Comparing Narrow- vs. Broad-Spectrum Antibiotics for Common Infections in Children

The choice of antibiotic to treat acute bacterial upper respiratory tract infections in children can affect both symptom resolution and the risk of side effects such as diarrhea and vomiting.


A young Hispanic boy wearing glasses and an orange T-shirt takes medicine from a small measuring cup

The findings of a PCORI-funded study published in JAMA can help clinicians treating children for acute respiratory tract infections (ARTIs)—including acute otitis media, Group A streptococcal pharyngitis, and acute sinusitis—make decisions with parents about the medicine that is best for the child. The study, led by Jeffrey Gerber, a pediatrician and researcher at the Children’s Hospital of Philadelphia, included 30,086 children ages 6 months to 12 years taking narrow- and broad-spectrum antibiotics to treat ARTIs.

Findings From a Recent Study Funded by PCORI

A PCORI-funded study published in JAMA1 found that narrow-spectrum antibiotics such as amoxicillin are just as effective as broad-spectrum alternatives for treating acute respiratory tract infections (ARTIs) in children ages 6 months to 12 years but have a lower risk of side effects.

What the Study Found

  • Symptom resolution: At 72 hours after diagnosis, the rate of symptom resolution was no different between children taking narrow- or broad-spectrum antibiotics.
  • Treatment failure rates: The rate of treatment failure was no different between children taking narrow- or broadspectrum antibiotics.
  • Side effects: The risk of side effects, including diarrhea, candidiasis, allergic reaction, and vomiting, was significantly lower for children taking narrow-spectrum antibiotics compared with children taking broad-spectrum antibiotics.

Read more about the study at:

Professional Guidelines

The American Academy of Pediatrics (AAP)2 and the Infectious Diseases Society of America (IDSA)3 provide guidelines regarding the treatment of ARTIs.

Acute Otitis Media or Strep Throat Infection

Both groups recommend the narrow-spectrum amoxicillin as a first-line treatment for most patients with acute otitis media or strep throat infection.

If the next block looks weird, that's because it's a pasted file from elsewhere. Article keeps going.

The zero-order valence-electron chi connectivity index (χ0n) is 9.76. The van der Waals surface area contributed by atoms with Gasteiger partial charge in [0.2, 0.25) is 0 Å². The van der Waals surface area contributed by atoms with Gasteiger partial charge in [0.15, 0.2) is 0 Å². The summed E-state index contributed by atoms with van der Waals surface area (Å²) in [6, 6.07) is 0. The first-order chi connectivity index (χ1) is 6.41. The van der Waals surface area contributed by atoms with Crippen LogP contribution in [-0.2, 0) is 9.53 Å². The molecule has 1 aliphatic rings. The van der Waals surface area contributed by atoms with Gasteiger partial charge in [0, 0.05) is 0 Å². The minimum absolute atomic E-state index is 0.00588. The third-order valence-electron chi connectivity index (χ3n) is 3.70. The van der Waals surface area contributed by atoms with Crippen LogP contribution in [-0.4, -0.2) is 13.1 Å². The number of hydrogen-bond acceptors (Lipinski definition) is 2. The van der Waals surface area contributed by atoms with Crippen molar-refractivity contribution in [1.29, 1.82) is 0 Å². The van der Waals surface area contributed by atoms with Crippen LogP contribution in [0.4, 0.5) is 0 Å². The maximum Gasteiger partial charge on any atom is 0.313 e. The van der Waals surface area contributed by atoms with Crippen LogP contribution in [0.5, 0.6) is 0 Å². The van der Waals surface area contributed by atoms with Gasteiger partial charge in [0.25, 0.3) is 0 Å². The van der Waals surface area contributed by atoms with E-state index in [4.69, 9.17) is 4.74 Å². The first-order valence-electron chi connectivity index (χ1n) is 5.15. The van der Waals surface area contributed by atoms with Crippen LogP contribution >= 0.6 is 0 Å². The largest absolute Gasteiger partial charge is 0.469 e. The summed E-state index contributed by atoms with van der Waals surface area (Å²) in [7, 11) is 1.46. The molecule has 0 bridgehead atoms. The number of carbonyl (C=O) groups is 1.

Acute Sinusitis

The groups have different recommendations for acute sinusitis. AAP recommends amoxicillin, while IDSA recommends the broadspectrum amoxicillin-clavulanate because of reports of children with ARTIs having coinfection with ß-lactamase-producing H. influenzae. The presence of these bacteria renders amoxicillin ineffective, resulting in treatment failure.

Prescribing Patterns for ARTIs

With growing awareness of the importance of the responsible use of antibiotics, unnecessary antibiotic use has declined in recent years. However, the choice between narrow- and broad-spectrum antibiotics has not received the same attention. Clinicians prescribe narrow-spectrum antibiotics in only about half of antibiotic-treated ARTI cases. In a 2016 study of more than 3,000 pediatric patients who were treated with antibiotics for ARTIs, clinicians prescribed penicillin or amoxicillin for 60% of strep throat infections, 54% of acute otitis media, and 39% of acute sinusitis infection cases.4 The remaining cases were treated with other antibiotics such as amoxicillin-clavulanate, macrolides, or broad-spectrum cephalosporins. The two valid reasons for using a broadversus narrow-spectrum antibiotic—allergic reaction to amoxicillin or history of treatment failure with amoxicillin—should account for no more than 20 percent of broad-spectrum antibiotic use.4

Communicating with Parents about Antibiotic Choice

A patient version of this evidence update is available here. This handout, along with your discussion, can help parents understand why you may be prescribing an alternative to a familiar antibiotic, such as Augmentin® or a Z-pak®. Points include:

  • In the Gerber study, narrow-spectrum antibiotics were just as effective as other antibiotics to relieve symptoms.
  • Other antibiotics are not necessarily “stronger” than amoxicillin.
  • Broad-spectrum antibiotics kill more types of bacteria, including “good” bacteria that help with digestion, leading to a greater risk of diarrhea and vomiting.
  • Using broad-spectrum antibiotics when they are not needed increases the likelihood of antibiotic resistance, which may limit the use of these medicines in the future.

Download this Evidence Update


1. Gerber JS, Ross RK, Bryan M, et al. Association of Broad- vs Narrow Spectrum Antibiotics with Treatment Failure, Adverse Events, and Quality of Life in Children with Acute Respiratory Tract Infections. JAMA. 2017;318(23):2325-36.
2. American Academy of Pediatrics. Pneumococcal Infection. In: Pickering LK, Baker CJ, Kimberlin DW, Long SS, eds. Red Book: 2012 Report of the Committee on Infectious Diseases. Elk Grove Village, IL: American Academy of Pediatrics; 2012:571-581.
3. Chow AW, Benninger MS, Brook I, et al. IDSA Clinical Practice Guideline for Acute Bacterial Rhinosinusitis in Children and Adults. Clinical Infectious Diseases. 2012 Apr;54(8):e72-e112.
4. Hersh AL, Fleming-Dutra KE, Shapiro DJ, et al. Frequency of First-line Antibiotic Selection Among US Ambulatory Care Visits for Otitis Media, Sinusitis, and Pharyngitis. JAMA Internal Medicine. 2016;176(12):1870-1872.

The information in this publication is not intended to be a substitute for professional medical advice. This update summarizes findings from a PCORI research award to the Children’s Hospital of Philadelphia.

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